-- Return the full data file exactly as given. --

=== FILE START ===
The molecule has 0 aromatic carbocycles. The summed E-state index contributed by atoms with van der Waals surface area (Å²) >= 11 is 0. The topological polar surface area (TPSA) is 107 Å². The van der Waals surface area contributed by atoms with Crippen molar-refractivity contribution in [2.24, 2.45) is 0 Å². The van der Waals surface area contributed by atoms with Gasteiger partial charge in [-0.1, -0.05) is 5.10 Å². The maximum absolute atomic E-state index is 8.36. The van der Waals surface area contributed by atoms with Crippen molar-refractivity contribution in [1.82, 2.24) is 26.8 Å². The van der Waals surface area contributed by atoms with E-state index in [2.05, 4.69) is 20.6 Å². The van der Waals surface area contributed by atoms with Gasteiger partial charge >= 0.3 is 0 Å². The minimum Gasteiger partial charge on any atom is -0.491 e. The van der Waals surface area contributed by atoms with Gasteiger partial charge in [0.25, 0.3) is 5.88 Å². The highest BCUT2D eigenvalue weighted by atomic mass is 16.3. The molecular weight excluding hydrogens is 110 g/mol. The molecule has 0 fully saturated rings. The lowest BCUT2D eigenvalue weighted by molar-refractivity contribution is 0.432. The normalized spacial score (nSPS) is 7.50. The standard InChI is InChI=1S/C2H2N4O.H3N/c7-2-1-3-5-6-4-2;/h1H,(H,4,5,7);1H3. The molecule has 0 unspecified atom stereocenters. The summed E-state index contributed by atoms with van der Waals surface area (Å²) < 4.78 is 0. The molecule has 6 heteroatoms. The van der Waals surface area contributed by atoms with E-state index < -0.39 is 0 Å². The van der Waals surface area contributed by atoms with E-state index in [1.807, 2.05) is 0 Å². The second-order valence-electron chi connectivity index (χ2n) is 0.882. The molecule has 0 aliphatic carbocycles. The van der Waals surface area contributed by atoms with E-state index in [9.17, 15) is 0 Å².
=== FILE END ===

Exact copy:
The molecule has 0 aromatic carbocycles. The summed E-state index contributed by atoms with van der Waals surface area (Å²) >= 11 is 0. The topological polar surface area (TPSA) is 107 Å². The van der Waals surface area contributed by atoms with Crippen molar-refractivity contribution in [2.24, 2.45) is 0 Å². The van der Waals surface area contributed by atoms with Gasteiger partial charge in [-0.1, -0.05) is 5.10 Å². The maximum absolute atomic E-state index is 8.36. The van der Waals surface area contributed by atoms with Crippen molar-refractivity contribution in [1.82, 2.24) is 26.8 Å². The van der Waals surface area contributed by atoms with E-state index in [2.05, 4.69) is 20.6 Å². The van der Waals surface area contributed by atoms with Gasteiger partial charge >= 0.3 is 0 Å². The minimum Gasteiger partial charge on any atom is -0.491 e. The van der Waals surface area contributed by atoms with Gasteiger partial charge in [0.25, 0.3) is 5.88 Å². The highest BCUT2D eigenvalue weighted by atomic mass is 16.3. The molecular weight excluding hydrogens is 110 g/mol. The molecule has 0 fully saturated rings. The lowest BCUT2D eigenvalue weighted by molar-refractivity contribution is 0.432. The normalized spacial score (nSPS) is 7.50. The standard InChI is InChI=1S/C2H2N4O.H3N/c7-2-1-3-5-6-4-2;/h1H,(H,4,5,7);1H3. The molecule has 0 unspecified atom stereocenters. The summed E-state index contributed by atoms with van der Waals surface area (Å²) < 4.78 is 0. The molecule has 6 heteroatoms. The van der Waals surface area contributed by atoms with E-state index < -0.39 is 0 Å². The van der Waals surface area contributed by atoms with E-state index in [1.807, 2.05) is 0 Å². The second-order valence-electron chi connectivity index (χ2n) is 0.882. The molecule has 0 aliphatic carbocycles. The van der Waals surface area contributed by atoms with E-state index in [9.17, 15) is 0 Å².